How To make Cams for Four-stroke Engines
Last updated: October, 2009
An accurately machined camshaft is essential to the successful operation of a model four-stroke engine, or a full-size one, come to think of it. I'm sure many would-be model engine builders have seen photos of the complicated Heath-Robinson like cam grinding machines that appear in the model engineering press from time to time and concluded that while they might like to have a go at a four-stroke, they don't have the time required to build a cam grinder, or the expense would be too great, or they don't have the space to store the dam thing between infrequent uses (I sympathize with the latter case ). Well, Fred, there are other ways of making your cam than by grinding it.
Turns out (pun), there are lots of alternatives when it comes to making cams. Harmonic Cams formed by grinding from a much magnified master cam profile are as good as you can get, but our hobby abounds with many very successful model engine where the cam profile has been formed by far less sophisticated methods. For instance, the Whittle Aero V-8 is about as complex as you can get and I've seen several running away happily with cams that have flat flanks and a hand filed nose radius. This Hot-To page serves as a place to collect the references on this site to ways of making cams and will grow over time. Follow the links below to read the details.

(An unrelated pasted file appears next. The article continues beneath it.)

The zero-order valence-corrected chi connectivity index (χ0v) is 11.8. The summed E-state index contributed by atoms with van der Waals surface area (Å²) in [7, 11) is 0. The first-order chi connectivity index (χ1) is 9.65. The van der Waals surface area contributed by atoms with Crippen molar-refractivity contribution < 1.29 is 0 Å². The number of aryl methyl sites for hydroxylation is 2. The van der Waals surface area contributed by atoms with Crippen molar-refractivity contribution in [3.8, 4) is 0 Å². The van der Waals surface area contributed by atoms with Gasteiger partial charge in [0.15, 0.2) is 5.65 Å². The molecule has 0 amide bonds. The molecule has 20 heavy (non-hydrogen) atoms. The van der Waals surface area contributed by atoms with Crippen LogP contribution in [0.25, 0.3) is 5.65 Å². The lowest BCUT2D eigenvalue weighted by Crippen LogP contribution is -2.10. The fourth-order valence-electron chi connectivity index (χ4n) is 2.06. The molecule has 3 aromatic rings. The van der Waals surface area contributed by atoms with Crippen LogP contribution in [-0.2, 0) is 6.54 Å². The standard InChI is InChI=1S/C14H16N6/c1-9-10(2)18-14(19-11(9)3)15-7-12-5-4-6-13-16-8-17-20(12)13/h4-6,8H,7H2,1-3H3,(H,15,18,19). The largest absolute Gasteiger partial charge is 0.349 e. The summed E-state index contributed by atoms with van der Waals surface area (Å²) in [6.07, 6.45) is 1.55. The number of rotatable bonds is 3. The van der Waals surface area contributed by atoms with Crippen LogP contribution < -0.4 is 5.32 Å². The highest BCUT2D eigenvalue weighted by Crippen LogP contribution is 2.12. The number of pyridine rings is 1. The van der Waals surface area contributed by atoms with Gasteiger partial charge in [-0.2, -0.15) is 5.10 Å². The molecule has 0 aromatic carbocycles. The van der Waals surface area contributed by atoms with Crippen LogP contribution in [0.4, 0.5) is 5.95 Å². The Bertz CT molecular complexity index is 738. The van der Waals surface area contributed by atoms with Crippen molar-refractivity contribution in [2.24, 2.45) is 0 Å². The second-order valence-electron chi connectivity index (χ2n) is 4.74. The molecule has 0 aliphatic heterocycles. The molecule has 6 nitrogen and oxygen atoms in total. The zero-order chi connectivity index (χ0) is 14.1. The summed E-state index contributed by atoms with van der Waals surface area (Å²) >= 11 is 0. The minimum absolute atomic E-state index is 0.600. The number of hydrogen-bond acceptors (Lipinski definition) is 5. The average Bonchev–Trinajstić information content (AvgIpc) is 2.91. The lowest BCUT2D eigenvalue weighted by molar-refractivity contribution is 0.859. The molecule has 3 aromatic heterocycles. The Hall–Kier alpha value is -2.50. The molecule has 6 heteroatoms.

|Milled cams attached to shaft||(Feeney 15cc)|
|Milled one-piece camshaft||(Cirrus in-line 4)|
|Offset turned one-piece camshaft||(PeeWee V4)|
|Cam Making Made Easy||(Seagull SV Twin)|
|Cam Grinding Machines|